“Books in the YA genre, in particular, should use proper grammar because they’re more of an example to young people than adults books are.”

“Books in the YA genre, in particular, should use proper grammar because they’re more of an example to young people than adults books are.”
― Laura Kreitzer

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Getting Ready to Publish

Lately, I’ve been getting ready to publish my first book. I’ve never published a book before, though I do have many resources on how to do so. Back in the tenth grade, I actually purchased two books on how to write and publish books directed towards YA (young adult) readers. I have also often looked for tips and resources online, and I have explored different publishers within my country that I could send my books too.

The first thing my two resource books went over, was how to come up with a story. Then the books would go on to explain things such as the 8-point Arc, creating characters, coming up with a plot, the different types of viewpoints, etc. After the basics on how to create the outline for your story was covered, the books continued on to talk about things such as writing style, setting, theme, and finally went on to explain how to edit, shape and later on market your book. The marketing part actually seemed the easiest after reading these resource books. What they suggested, was that in order to market your books, get out there and have some of your work posted up online, or in local newspapers (this was usually recommended for those looking at big publishers).

After reading these books, I felt that publishing wasn’t as difficult as it seemed. I guess I’m going to find out if that’s true or not. I’ve decided, that since I’ll be publishing my first book that I should document the process. I figure that this is something that should be shared with those who are looking to have books published as well.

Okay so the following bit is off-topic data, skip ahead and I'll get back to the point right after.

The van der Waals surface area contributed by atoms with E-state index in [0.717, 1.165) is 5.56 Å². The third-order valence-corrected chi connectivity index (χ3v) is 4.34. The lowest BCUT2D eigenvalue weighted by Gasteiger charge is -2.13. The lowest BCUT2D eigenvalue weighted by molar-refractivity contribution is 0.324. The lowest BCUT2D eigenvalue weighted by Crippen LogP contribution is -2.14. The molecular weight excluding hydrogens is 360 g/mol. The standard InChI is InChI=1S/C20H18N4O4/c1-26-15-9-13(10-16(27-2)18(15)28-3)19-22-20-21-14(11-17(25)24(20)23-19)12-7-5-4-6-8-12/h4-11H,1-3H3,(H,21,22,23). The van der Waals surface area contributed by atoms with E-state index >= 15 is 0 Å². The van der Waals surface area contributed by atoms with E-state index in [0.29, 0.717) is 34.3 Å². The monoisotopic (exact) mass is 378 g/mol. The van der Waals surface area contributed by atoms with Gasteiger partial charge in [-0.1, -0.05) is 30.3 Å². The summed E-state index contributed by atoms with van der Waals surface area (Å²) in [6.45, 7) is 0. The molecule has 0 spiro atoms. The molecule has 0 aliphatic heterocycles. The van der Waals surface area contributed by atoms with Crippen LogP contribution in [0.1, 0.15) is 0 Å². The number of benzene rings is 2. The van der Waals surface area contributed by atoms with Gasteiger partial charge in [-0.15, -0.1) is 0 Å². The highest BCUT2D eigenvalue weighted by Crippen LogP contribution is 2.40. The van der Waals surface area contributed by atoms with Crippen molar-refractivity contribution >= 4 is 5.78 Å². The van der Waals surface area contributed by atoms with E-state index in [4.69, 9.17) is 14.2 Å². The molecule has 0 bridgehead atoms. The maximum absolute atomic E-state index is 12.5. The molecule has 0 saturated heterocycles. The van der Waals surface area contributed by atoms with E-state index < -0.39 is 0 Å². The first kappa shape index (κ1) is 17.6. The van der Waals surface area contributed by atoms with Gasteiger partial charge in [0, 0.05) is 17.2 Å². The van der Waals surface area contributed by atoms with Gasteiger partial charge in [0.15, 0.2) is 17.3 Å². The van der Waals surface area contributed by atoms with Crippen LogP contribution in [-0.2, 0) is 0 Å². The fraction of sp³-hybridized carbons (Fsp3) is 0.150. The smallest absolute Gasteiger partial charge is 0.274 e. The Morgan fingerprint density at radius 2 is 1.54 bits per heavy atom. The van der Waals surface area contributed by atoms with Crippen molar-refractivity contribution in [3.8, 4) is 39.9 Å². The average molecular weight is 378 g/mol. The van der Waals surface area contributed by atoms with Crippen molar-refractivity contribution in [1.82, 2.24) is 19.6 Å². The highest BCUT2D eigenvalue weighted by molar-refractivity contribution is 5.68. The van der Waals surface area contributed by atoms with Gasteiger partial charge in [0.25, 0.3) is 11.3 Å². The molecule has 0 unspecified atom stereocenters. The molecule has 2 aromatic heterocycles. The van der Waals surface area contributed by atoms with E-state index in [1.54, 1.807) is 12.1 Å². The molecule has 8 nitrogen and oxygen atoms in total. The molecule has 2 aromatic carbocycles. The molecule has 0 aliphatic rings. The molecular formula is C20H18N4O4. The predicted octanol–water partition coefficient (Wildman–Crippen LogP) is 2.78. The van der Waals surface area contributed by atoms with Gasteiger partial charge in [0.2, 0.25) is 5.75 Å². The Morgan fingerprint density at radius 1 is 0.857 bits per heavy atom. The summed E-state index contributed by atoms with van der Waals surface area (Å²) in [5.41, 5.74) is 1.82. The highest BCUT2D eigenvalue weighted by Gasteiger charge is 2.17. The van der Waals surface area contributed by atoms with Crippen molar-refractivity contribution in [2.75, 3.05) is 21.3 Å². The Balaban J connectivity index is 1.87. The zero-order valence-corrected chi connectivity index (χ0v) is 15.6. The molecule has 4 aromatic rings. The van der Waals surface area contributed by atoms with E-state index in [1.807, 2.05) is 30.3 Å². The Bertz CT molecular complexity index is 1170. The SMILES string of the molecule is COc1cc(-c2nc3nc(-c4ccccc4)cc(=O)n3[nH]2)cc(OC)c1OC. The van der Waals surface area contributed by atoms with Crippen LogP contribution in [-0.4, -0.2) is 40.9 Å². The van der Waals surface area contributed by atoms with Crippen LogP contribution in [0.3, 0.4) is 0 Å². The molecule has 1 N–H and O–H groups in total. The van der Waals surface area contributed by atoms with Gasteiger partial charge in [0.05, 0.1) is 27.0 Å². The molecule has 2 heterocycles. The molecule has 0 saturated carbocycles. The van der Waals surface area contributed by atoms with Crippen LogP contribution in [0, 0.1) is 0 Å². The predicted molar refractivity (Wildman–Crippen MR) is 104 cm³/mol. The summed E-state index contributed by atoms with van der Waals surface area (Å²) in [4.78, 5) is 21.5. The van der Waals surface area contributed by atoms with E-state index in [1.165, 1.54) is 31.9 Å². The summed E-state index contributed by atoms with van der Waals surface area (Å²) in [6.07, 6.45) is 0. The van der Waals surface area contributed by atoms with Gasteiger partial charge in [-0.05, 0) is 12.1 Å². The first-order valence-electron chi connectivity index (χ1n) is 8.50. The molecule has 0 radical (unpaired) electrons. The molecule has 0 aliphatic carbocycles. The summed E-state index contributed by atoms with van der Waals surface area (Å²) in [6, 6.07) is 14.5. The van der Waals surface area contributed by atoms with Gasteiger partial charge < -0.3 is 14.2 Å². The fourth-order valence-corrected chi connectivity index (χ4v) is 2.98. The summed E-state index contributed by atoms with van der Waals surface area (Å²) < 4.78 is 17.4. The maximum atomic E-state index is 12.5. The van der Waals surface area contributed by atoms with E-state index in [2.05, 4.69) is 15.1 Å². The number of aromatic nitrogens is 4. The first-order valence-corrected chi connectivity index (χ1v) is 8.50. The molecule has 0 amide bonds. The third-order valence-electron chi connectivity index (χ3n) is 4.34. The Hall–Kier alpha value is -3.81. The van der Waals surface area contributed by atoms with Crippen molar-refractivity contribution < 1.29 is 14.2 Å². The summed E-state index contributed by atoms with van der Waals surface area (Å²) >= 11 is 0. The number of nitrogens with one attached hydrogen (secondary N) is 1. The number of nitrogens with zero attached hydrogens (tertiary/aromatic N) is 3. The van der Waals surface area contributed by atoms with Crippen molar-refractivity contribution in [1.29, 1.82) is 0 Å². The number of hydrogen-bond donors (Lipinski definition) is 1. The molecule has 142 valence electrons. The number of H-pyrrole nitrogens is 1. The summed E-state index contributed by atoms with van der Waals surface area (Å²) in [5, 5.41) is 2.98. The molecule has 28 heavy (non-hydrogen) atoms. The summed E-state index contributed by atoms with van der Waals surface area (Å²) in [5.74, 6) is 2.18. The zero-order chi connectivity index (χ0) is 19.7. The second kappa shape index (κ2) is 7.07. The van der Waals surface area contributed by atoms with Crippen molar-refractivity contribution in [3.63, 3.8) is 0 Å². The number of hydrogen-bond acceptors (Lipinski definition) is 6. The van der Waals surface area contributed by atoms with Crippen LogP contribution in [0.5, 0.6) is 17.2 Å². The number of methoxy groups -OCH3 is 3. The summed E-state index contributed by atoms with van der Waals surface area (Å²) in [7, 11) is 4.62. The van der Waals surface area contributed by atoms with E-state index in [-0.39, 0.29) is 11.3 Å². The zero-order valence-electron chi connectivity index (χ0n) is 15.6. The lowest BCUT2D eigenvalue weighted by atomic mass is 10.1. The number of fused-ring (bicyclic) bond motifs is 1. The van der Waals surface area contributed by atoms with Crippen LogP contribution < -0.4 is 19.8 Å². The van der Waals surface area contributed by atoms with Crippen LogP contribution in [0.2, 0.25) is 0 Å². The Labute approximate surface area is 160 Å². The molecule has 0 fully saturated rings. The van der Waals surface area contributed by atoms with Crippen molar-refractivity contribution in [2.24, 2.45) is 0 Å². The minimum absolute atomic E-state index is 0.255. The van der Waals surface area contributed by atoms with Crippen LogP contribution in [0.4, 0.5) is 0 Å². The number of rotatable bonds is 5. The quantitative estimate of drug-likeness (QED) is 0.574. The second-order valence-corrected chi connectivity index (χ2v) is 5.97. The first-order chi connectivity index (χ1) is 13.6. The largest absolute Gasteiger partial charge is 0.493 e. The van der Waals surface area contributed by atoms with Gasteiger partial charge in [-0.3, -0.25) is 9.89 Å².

If you are looking for a writing/publishing resource book check out: Write A Novel and Get it Published, by Nigel Watts. It’s very straight-forward and easy to comprehend.

 

I did have another book but I seem to have misplaced it. When I find it I will make sure to add it to this post.

Anyways, I’ll keep everyone updated on this publishing thing. I’m very excited. I can’t wait to see my book in public library’s, and in book stores.

If anyone else is publishing, or has been published and would like to share their experiences with me, please feel free. I’d love to hear from you.

Until next time,

Orion.

Why I Love Kids Movies

So this evening I went to see the new Despicable Me 2 movie with some friends. Not only did I find the minions hilarious (they honestly make the movie), I also spilt nacho dip all over myself. Now I’m not here to give away any spoilers, I’m actually here to talk about why I love to watch kids movies, and why I think they’re great resources for those looking to get into children’s literature.

Like children’s books, kids movies are usually uncomplicated. I personally find that the simple things, are very hard to dislike. If you are looking at writing a children’s book, or YA (young adult) fiction, I recommend watching kids movies in a theatre full of children as a form of research.

Here’s why:

  1. First off, you get to watch the reactions the kids have to certain themes throughout the movie. This can help you know what most kids find fun, and what they find boring.
  2. An easy way to spark new ideas, is to build on old ones. For example, take what used to be known as a stool, add a back to it, and BAM you’ve got yourself a chair.
  3. Movies that are specifically directed towards children can often bring out your inner child/preteen. Seriously, I laughed at the minions when they made fart sounds with their mouths. I usually find fart sounds annoying and gross.
  4. It’s entertaining and can be very relaxing as well. If you’re stressed out from writing, studying, or even just your day in general, go watch a children’s movie. They rarely disappoint, and they’re usually hilarious. Plus, laughter helps to relieve stress.
  5. You can connect with your audience. You can easily observe them in their natural habitat: listen to the way they speak, look at how they are dressed, and watch what they do. As long as you can observe and become somewhat connected with your audience, you are on the right track.

Now I’m not saying that watching kids movies is the GREATEST and only way that you can do research on children for your books, but it is very easy, beneficial, and it doesn’t seem “weird” or “creepy.”

There are also many other ways that you can do research on kids that are safe, and not considered “creepy.” For instance, you can volunteer with children, or babysit for a friend or family member who has kids. If you have kids of your own, simply get your research from them.

In the end, I promise you’ll get great results, and it will make it so much easier for you to write your books!

Before I go, let me just say that Despicable Me 2 is WAY better than the first movie. I recommend it to anyone who wants to have a good laugh and likes clean humour.